Facepalm: Windows 11 isn’t here yet, but it’s already causing plenty of confusion and anger, mainly over the Trusted Platform Module (TPM) requirements. At least Microsoft has been clear about when the next OS launches -- during the fourth quarter of the year -- but that only applies to new PCs. Those waiting for the free Windows 11 upgrade to roll out won’t receive it until until 2022, but there's always the manual method.
The whole TPM issue has been a bit of a farce. Microsoft initially stated Windows 11 would only run on machines with TPM 2.0, then decided that TPM 1.2 was a requirement and TPM 2.0 was only recommended, then it changed TPM 2.0 back to a requirement. Now we’re hearing that some “special purpose commercial systems, custom order, and customer systems with a custom image” with Windows 11 will work without TPM enabled.
As we explain in this article, those with a PC between 1-3 years old should have no issue with the TPM requirement, as long as it’s enabled in your UEFI settings. You can download Microsoft’s Health Check to make sure your machine will work with the OS.
So, when will we get to find out if Windows 11 lives up to all the promises Microsoft made during the reveal? The company said it was arriving later this year, possibly October, which applies to new machines and users downloading it manually through the installation file (ISO) or installer, but the automated rollout to Windows 10 devices via Windows Update will take longer...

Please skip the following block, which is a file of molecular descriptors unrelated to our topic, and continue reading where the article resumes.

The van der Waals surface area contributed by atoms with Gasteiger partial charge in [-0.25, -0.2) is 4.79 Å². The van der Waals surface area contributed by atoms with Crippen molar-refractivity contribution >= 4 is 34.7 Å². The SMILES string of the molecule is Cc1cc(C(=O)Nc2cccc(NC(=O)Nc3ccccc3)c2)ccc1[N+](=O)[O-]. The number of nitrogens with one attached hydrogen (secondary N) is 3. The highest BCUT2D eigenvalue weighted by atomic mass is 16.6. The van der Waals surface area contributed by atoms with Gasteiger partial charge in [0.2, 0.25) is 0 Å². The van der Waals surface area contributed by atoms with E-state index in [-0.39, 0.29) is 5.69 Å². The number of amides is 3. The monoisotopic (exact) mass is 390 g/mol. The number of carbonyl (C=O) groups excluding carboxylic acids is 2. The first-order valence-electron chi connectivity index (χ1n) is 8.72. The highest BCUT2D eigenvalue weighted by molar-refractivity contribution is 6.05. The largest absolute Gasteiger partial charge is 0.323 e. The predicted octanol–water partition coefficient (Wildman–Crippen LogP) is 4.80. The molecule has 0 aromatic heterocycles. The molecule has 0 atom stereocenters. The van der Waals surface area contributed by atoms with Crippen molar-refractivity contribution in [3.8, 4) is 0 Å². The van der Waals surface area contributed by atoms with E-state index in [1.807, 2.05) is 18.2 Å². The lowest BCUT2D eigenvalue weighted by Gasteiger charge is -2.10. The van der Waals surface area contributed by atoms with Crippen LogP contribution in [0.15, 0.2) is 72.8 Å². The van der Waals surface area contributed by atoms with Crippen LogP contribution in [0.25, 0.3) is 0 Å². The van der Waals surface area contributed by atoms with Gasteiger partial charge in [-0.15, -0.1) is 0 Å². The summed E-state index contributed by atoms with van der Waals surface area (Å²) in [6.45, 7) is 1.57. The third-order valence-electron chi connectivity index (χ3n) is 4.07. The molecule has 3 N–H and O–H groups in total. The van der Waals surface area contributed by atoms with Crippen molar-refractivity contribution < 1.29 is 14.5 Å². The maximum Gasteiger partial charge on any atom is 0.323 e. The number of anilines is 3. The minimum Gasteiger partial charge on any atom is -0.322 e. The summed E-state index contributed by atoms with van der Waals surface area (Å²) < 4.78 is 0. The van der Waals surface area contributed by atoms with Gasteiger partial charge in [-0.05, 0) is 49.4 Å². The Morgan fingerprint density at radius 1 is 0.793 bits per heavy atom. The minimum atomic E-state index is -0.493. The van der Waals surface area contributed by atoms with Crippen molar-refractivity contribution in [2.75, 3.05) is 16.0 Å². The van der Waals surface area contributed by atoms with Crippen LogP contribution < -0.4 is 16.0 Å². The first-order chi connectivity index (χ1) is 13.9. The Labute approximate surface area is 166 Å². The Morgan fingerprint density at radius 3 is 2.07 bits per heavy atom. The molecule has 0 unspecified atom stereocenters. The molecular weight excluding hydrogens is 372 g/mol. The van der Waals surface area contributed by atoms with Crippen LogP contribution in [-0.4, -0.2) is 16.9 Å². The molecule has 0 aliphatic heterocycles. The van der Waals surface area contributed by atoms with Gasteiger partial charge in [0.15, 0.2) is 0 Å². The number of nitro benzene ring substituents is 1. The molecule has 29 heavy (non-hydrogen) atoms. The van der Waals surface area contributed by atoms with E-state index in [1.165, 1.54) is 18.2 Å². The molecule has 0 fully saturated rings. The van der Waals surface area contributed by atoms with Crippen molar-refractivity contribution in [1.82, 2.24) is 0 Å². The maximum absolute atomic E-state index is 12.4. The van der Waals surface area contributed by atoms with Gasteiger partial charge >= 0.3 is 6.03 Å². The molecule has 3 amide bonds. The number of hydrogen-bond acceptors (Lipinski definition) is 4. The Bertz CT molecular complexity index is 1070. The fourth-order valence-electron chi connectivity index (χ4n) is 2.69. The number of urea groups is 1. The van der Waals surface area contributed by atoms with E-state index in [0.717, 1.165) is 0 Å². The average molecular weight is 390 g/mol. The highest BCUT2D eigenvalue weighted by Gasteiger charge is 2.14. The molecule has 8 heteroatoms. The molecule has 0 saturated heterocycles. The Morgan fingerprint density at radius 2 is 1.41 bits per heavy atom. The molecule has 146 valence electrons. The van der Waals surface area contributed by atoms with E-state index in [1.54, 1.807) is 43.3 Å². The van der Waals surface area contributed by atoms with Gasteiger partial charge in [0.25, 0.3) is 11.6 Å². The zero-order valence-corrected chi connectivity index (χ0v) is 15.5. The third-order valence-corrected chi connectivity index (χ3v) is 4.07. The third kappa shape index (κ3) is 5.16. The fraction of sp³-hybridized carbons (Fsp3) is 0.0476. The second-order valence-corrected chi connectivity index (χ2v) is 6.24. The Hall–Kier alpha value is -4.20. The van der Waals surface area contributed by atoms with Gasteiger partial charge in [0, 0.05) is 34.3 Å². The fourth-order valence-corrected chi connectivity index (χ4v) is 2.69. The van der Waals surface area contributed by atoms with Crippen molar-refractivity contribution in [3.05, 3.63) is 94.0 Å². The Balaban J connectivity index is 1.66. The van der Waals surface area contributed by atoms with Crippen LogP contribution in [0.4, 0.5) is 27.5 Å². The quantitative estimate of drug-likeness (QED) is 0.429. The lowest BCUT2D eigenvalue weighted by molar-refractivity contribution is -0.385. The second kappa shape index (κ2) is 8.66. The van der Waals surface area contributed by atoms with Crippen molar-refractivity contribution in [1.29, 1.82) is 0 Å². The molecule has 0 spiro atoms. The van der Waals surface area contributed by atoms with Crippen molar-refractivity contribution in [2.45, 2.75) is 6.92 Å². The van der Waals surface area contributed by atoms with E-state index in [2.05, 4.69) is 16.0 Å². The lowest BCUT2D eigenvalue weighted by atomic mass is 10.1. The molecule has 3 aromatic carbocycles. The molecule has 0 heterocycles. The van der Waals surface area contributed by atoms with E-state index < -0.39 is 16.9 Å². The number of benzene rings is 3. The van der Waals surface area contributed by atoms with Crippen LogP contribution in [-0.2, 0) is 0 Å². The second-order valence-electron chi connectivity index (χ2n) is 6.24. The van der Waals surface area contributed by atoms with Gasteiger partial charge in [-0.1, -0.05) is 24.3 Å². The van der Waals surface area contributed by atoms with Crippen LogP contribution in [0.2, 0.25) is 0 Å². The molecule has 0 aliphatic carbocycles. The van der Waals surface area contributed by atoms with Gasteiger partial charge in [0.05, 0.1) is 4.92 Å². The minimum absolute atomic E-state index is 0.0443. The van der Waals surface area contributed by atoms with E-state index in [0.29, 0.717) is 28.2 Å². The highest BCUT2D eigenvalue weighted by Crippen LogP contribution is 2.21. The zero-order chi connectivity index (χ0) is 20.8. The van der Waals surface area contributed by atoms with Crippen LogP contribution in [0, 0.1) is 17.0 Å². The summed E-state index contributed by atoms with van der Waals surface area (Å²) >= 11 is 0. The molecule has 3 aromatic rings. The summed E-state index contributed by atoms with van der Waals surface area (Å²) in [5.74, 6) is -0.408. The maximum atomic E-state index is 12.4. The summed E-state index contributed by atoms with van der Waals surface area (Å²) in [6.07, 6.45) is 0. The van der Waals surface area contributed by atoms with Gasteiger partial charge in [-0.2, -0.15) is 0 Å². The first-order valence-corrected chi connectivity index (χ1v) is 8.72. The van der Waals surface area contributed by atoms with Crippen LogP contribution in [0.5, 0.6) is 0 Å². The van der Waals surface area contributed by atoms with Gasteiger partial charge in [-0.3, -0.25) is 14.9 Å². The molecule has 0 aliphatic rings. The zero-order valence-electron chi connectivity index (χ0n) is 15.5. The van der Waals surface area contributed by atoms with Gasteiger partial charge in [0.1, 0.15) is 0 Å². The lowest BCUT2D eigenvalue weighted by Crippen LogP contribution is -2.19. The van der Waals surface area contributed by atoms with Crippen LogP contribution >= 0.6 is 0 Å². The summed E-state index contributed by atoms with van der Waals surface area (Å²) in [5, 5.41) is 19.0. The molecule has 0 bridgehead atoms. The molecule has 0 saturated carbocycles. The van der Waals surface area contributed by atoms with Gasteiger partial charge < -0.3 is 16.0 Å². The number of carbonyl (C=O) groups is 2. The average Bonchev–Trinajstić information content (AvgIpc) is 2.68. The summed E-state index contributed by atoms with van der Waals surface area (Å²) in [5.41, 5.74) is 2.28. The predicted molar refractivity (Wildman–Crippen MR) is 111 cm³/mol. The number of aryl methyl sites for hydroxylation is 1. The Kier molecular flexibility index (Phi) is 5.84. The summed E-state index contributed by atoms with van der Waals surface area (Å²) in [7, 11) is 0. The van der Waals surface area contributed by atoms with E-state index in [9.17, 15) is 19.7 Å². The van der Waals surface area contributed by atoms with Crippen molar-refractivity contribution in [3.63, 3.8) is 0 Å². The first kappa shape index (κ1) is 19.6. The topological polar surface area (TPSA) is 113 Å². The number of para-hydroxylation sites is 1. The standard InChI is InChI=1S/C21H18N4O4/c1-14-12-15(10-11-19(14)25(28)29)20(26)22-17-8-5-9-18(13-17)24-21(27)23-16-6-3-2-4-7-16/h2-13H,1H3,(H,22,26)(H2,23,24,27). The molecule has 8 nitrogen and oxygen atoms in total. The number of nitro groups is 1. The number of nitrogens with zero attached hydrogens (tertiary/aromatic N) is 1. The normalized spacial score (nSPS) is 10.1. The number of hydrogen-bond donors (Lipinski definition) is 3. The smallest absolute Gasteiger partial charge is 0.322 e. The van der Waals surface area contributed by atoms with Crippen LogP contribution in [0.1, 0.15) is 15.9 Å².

Windows 11 is due out later in 2021 and will be delivered over several months. The rollout of the upgrade to Windows 10 devices already in use today will begin in 2022 through the first half of that year.— Windows (@Windows) June 25, 2021
Replying to an inquiry about the release date, the official Windows Twitter account wrote that the Windows 11 rollout to Windows 10 devices already in use today will begin in 2022. Some Windows 10 devices might be waiting almost 12 months as the staggered release means the rollout will continue throughout the first half of next year.
This staggered rollout is no different to large Windows updates, as these are delivered first to devices where it is likely to have fewer issues, preventing the update from installing on devices where there are known issues and incompatibilities.
Of course, those wanting to upgrade right away will always have the manual method of downloading an official ISO or installer file that will upgrade your Windows 10 copy for free on day one (hopefully). Also, those registered for the Windows Insider program can grab the upcoming beta, with some builds working on PCs that do not meet Windows 11’s minimum requirements. The first Windows 11 Insider build is slated for release later this week.